• Curr Opin Anaesthesiol · Jun 2023


    Analgesia after cesarean section - what is new?

    • Heidrun Lewald and Thierry Girard.
    • Department of Anesthesiology and Intensive Care, Klinikum rechts der Isar, Technical University of Munich.
    • Curr Opin Anaesthesiol. 2023 Jun 1; 36 (3): 288292288-292.

    Purpose Of ReviewCesarean section is the most frequent surgical intervention, and pain following cesarean delivery unfortunately remains a common issue. The purpose of this article is to highlight the most effective and efficient options for postcesarean analgesia and to summarize current guidelines.Recent FindingsThe most effective form of postoperative analgesia is through neuraxial morphine. With adequate dosing, clinically relevant respiratory depression is extremely rare. It is important to identify women with increased risk of respiratory depression, as they might require more intensive postoperative monitoring. If neuraxial morphine cannot be used, abdominal wall block or surgical wound infiltration are very valuable alternatives. A multimodal regimen with intraoperative intravenous dexamethasone, fixed doses of paracetamol/acetaminophen, and nonsteroidal anti-inflammatory drugs reduce postcesarean opioid use. As the use of postoperative lumbar epidural analgesia impairs mobilization, double epidural catheters with lower thoracic epidural analgesia are a possible alternative.SummaryAdequate analgesia following cesarean delivery is still underused. Simple measures, such as multimodal analgesia regimens should be standardized according to institutional circumstances and defined as part of a treatment plan. Neuraxial morphine should be used whenever possible. If it cannot be used, abdominal wall blocks or surgical wound infiltration are good alternatives.Copyright © 2023 Wolters Kluwer Health, Inc. All rights reserved.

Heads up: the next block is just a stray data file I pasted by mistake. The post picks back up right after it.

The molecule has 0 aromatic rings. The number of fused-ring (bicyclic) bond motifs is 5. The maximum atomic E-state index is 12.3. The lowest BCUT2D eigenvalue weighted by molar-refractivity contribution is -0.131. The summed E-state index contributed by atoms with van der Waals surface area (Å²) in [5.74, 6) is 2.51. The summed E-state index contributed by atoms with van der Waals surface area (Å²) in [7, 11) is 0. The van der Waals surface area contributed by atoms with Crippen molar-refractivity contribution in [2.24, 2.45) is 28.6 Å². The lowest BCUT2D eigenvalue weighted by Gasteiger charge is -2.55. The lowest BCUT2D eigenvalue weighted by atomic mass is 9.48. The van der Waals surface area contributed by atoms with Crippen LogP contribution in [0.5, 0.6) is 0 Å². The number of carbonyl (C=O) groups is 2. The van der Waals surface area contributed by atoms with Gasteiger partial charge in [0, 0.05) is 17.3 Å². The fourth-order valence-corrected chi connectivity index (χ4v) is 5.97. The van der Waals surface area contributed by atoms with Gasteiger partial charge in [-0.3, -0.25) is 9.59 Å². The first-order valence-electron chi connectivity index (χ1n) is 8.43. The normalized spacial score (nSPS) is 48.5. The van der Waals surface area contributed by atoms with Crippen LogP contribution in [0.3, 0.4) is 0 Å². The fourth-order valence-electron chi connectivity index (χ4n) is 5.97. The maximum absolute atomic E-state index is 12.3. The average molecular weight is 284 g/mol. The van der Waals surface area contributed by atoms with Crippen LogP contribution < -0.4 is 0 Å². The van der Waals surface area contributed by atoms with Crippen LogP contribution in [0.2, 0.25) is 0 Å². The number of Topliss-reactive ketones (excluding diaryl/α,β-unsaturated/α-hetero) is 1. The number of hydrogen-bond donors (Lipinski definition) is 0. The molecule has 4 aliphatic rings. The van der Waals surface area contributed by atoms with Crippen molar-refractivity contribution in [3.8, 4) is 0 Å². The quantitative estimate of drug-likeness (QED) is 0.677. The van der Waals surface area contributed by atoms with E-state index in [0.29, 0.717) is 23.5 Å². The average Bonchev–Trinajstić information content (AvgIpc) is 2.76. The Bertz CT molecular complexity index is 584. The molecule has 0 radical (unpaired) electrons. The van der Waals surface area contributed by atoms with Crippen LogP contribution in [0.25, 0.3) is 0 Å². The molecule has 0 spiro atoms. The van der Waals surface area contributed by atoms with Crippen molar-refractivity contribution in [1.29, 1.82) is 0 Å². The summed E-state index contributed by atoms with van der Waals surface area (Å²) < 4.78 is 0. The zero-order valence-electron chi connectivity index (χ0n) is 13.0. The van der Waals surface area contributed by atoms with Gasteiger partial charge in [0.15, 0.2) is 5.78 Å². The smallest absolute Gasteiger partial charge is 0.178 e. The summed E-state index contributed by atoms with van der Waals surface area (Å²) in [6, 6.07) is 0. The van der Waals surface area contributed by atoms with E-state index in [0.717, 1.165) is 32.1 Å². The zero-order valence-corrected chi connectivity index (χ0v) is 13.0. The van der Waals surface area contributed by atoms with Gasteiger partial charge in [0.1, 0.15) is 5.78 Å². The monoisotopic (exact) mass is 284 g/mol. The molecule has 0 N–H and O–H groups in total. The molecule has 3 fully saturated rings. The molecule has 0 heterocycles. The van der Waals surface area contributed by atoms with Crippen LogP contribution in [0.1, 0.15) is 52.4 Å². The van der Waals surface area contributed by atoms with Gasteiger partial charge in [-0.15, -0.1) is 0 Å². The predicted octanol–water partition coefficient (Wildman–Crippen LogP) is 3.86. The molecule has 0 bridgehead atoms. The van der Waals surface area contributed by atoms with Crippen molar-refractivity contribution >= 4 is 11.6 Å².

Pubmed     Copy Citation     Plaintext  

      Add institutional full text...

    This article appears in the collection: Does dexamethasone reduce post-caesarean section pain?.


    Knowledge, pearl, summary or comment to share?
    300 characters remaining
    You can also include formatting, links, images and footnotes in your notes
    • Simple formatting can be added to notes, such as *italics*, _underline_ or **bold**.
    • Superscript can be denoted by <sup>text</sup> and subscript <sub>text</sub>.
    • Numbered or bulleted lists can be created using either numbered lines 1. 2. 3., hyphens - or asterisks *.
    • Links can be included with: [my link to pubmed](http://pubmed.com)
    • Images can be included with: ![alt text](https://bestmedicaljournal.com/study_graph.jpg "Image Title Text")
    • For footnotes use [^1](This is a footnote.) inline.
    • Or use an inline reference [^1] to refer to a longer footnote elseweher in the document [^1]: This is a long footnote..


Want more great medical articles?

Keep up to date with a free trial of metajournal, personalized for your practice.
1,624,503 articles already indexed!

We guarantee your privacy. Your email address will not be shared.